Among the most vociferous critics were government scientists who have been responsible for approving GM foods for the market and also the hitherto most respected and prestigious association of top scientists, the Royal Society. Fellows of the Royal Society accused Pusztai of endangering 'sound science' in making public findings which have not been peer-reviewed and published in a scientific journal. An official review was set up by the Royal Society to discredit Pusztai's work in public.
Puztai and his collaborator, Dr. Stanley Ewen of Aberdeen University, published part of their findings a year later amid a fresh storm of attack, and even reported threats to the editor of The Lancet from a fellow of the Royal Society. There are still no plans to repeat the work, nor serious efforts to support independent scientific research that would throw light on the hazards of GM. On the contrary, the scientific establishment, the government and corporate business have been working seamlessly together to suppress scientific debate and to promote biotechnology .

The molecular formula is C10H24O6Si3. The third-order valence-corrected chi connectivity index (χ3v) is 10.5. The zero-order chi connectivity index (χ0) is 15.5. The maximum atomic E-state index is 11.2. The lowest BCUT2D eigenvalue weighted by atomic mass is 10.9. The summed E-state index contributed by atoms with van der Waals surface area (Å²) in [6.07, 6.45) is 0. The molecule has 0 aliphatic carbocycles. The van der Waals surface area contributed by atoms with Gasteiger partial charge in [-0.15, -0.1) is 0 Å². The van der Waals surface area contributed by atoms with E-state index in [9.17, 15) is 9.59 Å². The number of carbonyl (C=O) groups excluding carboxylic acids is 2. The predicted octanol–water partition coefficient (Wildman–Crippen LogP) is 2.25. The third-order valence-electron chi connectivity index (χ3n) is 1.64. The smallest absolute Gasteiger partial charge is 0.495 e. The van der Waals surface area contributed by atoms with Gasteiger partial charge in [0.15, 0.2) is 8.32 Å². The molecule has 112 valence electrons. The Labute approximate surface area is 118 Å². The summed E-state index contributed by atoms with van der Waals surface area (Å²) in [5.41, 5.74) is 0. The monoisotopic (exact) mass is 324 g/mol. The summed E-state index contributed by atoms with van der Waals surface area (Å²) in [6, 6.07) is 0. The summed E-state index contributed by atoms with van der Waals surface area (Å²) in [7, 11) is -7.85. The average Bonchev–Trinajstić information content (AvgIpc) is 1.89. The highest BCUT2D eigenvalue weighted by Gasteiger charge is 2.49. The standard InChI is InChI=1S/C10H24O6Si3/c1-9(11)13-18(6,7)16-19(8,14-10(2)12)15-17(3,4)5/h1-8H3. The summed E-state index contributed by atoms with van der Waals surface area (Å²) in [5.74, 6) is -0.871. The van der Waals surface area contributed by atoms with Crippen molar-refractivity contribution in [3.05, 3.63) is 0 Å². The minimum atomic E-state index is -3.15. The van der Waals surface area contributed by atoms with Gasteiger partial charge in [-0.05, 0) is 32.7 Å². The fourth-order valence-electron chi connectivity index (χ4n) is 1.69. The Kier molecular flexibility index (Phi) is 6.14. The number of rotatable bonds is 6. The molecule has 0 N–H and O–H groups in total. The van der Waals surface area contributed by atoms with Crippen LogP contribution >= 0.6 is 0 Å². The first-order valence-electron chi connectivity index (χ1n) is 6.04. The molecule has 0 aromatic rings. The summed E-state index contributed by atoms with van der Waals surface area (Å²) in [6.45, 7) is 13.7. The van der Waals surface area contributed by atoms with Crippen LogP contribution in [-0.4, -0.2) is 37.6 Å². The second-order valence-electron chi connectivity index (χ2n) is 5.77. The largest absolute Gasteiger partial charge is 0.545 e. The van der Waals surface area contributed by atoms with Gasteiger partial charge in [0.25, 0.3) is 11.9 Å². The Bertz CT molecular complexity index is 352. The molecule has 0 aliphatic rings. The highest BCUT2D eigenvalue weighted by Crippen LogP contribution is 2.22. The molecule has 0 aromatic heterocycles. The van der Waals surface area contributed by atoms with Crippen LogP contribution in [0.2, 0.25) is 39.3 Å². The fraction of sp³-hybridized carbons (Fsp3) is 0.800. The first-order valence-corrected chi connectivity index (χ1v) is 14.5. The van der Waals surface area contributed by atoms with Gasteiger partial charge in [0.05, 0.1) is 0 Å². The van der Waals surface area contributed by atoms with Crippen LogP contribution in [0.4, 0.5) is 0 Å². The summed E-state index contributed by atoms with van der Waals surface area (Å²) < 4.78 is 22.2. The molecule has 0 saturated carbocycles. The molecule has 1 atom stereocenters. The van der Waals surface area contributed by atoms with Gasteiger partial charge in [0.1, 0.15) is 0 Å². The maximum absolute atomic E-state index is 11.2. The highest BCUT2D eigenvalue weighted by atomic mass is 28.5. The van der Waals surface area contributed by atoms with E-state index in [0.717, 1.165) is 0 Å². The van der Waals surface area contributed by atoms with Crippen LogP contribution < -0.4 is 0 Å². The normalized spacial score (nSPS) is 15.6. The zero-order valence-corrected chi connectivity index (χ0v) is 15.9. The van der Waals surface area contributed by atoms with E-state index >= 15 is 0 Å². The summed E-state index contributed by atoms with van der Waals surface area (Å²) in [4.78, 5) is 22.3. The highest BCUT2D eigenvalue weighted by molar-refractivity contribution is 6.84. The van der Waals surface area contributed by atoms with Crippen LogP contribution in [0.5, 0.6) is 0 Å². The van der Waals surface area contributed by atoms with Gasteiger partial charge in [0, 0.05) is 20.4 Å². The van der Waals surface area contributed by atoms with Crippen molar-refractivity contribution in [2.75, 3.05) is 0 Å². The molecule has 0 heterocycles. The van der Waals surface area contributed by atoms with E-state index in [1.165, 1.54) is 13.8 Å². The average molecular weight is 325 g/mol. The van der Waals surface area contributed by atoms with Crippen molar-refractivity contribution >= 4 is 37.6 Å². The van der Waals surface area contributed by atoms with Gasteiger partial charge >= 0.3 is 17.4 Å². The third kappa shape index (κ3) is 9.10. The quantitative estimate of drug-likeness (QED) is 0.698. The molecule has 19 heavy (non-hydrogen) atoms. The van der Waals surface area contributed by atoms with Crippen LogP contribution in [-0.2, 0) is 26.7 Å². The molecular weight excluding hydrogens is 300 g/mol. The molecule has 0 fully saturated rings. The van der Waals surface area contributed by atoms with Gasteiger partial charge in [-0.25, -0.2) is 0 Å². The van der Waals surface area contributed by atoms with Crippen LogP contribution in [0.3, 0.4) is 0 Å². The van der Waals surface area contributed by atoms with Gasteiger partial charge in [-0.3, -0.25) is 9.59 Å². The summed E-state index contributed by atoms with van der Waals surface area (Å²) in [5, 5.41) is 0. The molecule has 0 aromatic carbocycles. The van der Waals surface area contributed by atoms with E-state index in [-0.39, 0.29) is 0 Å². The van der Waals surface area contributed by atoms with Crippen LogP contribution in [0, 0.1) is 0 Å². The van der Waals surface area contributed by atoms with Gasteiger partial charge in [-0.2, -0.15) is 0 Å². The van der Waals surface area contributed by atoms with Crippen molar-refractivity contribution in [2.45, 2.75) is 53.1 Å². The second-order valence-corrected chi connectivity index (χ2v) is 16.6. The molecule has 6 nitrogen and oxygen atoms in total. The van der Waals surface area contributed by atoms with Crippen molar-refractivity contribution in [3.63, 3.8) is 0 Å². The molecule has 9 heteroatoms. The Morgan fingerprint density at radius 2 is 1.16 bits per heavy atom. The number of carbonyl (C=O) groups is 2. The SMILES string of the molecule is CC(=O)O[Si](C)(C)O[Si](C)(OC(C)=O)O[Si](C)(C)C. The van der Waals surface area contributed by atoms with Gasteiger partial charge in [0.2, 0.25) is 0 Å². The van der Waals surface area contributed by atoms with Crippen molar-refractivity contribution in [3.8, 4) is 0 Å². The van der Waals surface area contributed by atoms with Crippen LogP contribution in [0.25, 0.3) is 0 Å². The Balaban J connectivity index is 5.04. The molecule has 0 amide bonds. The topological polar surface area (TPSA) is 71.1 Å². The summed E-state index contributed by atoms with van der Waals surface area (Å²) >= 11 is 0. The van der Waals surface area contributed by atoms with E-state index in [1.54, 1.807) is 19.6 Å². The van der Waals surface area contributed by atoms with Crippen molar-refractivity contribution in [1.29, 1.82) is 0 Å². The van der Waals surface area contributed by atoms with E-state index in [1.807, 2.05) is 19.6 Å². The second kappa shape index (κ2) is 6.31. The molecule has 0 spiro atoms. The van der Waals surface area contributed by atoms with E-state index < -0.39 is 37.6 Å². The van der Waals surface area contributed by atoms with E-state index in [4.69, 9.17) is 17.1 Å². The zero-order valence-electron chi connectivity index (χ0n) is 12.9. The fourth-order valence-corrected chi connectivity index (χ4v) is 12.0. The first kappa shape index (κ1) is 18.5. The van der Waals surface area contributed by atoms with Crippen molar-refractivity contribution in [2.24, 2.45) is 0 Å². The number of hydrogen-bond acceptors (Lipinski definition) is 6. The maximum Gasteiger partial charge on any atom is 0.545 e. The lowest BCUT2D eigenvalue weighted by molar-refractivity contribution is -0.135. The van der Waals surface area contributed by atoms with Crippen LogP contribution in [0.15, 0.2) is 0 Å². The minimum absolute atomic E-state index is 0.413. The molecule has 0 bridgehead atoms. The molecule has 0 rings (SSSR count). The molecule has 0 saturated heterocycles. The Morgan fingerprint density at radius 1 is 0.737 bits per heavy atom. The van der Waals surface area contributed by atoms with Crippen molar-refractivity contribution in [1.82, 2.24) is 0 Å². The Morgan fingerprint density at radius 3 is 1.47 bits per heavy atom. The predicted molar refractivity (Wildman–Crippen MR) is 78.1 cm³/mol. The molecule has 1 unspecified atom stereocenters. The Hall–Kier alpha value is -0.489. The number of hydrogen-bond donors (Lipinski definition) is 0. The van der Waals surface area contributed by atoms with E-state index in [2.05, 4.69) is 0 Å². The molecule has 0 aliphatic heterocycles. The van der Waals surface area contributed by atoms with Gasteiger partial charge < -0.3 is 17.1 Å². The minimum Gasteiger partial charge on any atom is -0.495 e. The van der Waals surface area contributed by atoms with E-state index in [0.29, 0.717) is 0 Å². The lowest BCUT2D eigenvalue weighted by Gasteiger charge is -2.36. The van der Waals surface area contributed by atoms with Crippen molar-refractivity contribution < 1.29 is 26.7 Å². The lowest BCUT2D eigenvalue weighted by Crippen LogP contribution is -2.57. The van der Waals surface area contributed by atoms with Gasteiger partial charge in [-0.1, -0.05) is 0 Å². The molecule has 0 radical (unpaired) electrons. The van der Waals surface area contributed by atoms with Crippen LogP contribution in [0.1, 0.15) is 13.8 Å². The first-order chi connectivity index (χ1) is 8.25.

There have been other casualties since. Dr. Susan Bardocz, senior biochemist, was forced to take early retirement because she is Pusztai's wife and coworker, according to Pusztai; so has Stanley Ewen. Further afield, those scientists within public institutions whose work provided key evidence of horizontal gene transfer, and who have warned of its risks in GM crops, have also lost their grants or their posts.
I, too, was retired early last June. My department has banned ISIS from campus after a traumatic episode , even though I have a written contract from the University for a Visiting Readership after the retirement. The contract states that one of my main task is to run ISIS. My name has been removed from the University website, and the department is in the process of hounding me out altogether, by reducing my office space, and especially, laboratory space until it becomes unworkable.
Why are so few scientists speaking out? Is it that the vast majority of them do believe in biotechnology?